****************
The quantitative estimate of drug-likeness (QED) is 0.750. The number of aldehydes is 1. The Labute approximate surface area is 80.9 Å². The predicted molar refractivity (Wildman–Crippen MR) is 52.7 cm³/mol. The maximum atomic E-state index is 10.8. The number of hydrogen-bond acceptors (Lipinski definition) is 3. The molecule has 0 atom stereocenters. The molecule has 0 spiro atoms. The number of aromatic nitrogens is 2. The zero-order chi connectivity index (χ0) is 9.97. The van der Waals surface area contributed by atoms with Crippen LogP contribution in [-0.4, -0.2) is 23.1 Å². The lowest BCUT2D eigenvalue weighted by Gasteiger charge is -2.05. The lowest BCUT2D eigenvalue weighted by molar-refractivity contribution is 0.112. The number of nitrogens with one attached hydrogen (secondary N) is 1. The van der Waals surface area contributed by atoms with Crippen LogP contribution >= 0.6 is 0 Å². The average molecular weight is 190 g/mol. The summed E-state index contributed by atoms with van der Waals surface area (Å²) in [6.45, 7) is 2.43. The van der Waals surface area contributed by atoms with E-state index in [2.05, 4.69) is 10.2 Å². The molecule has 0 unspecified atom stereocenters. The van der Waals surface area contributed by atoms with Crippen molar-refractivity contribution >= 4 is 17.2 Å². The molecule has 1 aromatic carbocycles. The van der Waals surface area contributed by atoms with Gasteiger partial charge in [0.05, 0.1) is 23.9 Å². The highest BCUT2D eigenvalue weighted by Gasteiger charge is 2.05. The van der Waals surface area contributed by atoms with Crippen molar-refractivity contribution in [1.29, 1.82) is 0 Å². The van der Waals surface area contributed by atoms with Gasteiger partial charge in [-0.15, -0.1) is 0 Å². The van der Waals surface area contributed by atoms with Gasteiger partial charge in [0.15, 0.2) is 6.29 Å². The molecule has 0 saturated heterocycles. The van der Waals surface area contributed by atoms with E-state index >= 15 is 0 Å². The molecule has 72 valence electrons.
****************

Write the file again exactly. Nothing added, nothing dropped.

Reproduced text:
The quantitative estimate of drug-likeness (QED) is 0.750. The number of aldehydes is 1. The Labute approximate surface area is 80.9 Å². The predicted molar refractivity (Wildman–Crippen MR) is 52.7 cm³/mol. The maximum atomic E-state index is 10.8. The number of hydrogen-bond acceptors (Lipinski definition) is 3. The molecule has 0 atom stereocenters. The molecule has 0 spiro atoms. The number of aromatic nitrogens is 2. The zero-order chi connectivity index (χ0) is 9.97. The van der Waals surface area contributed by atoms with Crippen LogP contribution in [-0.4, -0.2) is 23.1 Å². The lowest BCUT2D eigenvalue weighted by Gasteiger charge is -2.05. The lowest BCUT2D eigenvalue weighted by molar-refractivity contribution is 0.112. The number of nitrogens with one attached hydrogen (secondary N) is 1. The van der Waals surface area contributed by atoms with Crippen LogP contribution >= 0.6 is 0 Å². The average molecular weight is 190 g/mol. The summed E-state index contributed by atoms with van der Waals surface area (Å²) in [6.45, 7) is 2.43. The van der Waals surface area contributed by atoms with E-state index in [2.05, 4.69) is 10.2 Å². The molecule has 0 unspecified atom stereocenters. The van der Waals surface area contributed by atoms with Crippen molar-refractivity contribution >= 4 is 17.2 Å². The molecule has 1 aromatic carbocycles. The van der Waals surface area contributed by atoms with Gasteiger partial charge in [0.05, 0.1) is 23.9 Å². The highest BCUT2D eigenvalue weighted by Gasteiger charge is 2.05. The van der Waals surface area contributed by atoms with Crippen molar-refractivity contribution in [1.29, 1.82) is 0 Å². The van der Waals surface area contributed by atoms with Gasteiger partial charge in [-0.15, -0.1) is 0 Å². The van der Waals surface area contributed by atoms with Gasteiger partial charge in [0.15, 0.2) is 6.29 Å². The molecule has 0 saturated heterocycles. The van der Waals surface area contributed by atoms with E-state index >= 15 is 0 Å². The molecule has 72 valence electrons.